LOS ANGELES TIMES
October 17, 2003
"Black comedy" usually refers to darkness in the material, not the race of the artists. Both connotations apply to "The Offering," Gus Edwards' perversely fascinating 1977 play about two couples confined to a small New York apartment. While owing a debt to Pinter, Albee and even Bunuel, Edwards ("Louie & Ophelia") has a curious, acerbic theatrical voice all his own.
Indeed, the originality and unpredictability of Edwards' writing is the best reason to see this imperfect production, the first by NoHo's Riprap Studio Theatre. Director Charles Weldon heads the cast as Big Bob Tyrone, a former grifter now retired to catatonic TV watching and monosyllabic exchanges with his sullen wife, Princess (Sandra Maria Nutt). We never find out what put these two into such a funk; even when visited by glad-handing Martin (Christopher Warren), a former protege in crime, and his Vegas showgirl squeeze (Katia Bokor), Bob and Princess act like zombies.
Or like vampires. Soon the older couple warily awakens to the newcomers, and the game is on. Things twist and turn into absurdities that are nearly implausible but always compelling, and often shockingly funny.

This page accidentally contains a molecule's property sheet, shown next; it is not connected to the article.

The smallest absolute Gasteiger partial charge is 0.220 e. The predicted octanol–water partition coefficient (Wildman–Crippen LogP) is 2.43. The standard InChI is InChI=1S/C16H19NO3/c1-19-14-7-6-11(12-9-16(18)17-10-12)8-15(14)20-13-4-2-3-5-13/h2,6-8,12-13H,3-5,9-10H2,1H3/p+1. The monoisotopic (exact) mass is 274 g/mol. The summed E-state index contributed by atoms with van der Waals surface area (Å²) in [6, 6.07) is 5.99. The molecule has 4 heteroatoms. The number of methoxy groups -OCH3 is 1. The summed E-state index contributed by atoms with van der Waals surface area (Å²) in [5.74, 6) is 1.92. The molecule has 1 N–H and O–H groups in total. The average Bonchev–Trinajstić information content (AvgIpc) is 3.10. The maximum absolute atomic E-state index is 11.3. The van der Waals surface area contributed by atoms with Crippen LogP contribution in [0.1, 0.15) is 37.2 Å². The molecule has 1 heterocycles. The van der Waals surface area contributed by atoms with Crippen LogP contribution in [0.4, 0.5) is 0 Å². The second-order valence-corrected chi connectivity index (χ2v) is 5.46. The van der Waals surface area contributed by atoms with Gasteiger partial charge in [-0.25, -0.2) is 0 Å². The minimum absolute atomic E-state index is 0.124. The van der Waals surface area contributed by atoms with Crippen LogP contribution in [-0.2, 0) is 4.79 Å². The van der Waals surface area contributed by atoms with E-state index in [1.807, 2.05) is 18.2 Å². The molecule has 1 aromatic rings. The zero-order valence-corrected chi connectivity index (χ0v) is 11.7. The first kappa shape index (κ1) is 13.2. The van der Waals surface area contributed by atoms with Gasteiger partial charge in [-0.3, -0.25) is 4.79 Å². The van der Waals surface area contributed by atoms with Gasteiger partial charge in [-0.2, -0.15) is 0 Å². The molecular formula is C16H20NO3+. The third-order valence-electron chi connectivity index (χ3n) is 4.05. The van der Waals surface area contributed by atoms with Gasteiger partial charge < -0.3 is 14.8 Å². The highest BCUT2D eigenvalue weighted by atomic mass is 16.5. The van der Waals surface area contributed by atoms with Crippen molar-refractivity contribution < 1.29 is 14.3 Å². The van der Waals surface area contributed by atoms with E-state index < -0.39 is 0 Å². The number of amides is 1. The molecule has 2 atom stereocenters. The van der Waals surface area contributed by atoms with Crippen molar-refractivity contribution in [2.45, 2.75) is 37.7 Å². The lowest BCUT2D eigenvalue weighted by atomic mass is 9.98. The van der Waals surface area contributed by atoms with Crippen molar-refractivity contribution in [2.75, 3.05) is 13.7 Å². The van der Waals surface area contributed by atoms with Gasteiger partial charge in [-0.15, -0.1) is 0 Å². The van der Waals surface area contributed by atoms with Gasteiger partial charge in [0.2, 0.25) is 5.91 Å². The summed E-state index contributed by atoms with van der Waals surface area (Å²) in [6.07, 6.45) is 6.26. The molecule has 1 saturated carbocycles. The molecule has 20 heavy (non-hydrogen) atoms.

The turns could be a lot sharper. Some of the would-be Pinter-esque pauses feel more like the dead air of soap opera close-ups; some scenes that should simmer to a boil just evaporate. Warren and Nutt share an intense, enigmatic standoff, and Weldon neatly embodies the play's strange appeal as an old-timer who's somehow both funny and frightening, both unsympathetic and utterly watchable.
"The Offering," Riprap Entertainment in association with Alumni of the Negro Ensemble Company, Riprap Studio Theatre, 5755 N. Lankershim Blvd., North Hollywood. Thursdays-Sundays, 8 p.m. Ends Dec. 7 (no performances Nov. 27-28). $20. (818) 990-7498; after 6 p.m., (818) 763-8345. 2 hours, 10 minutes.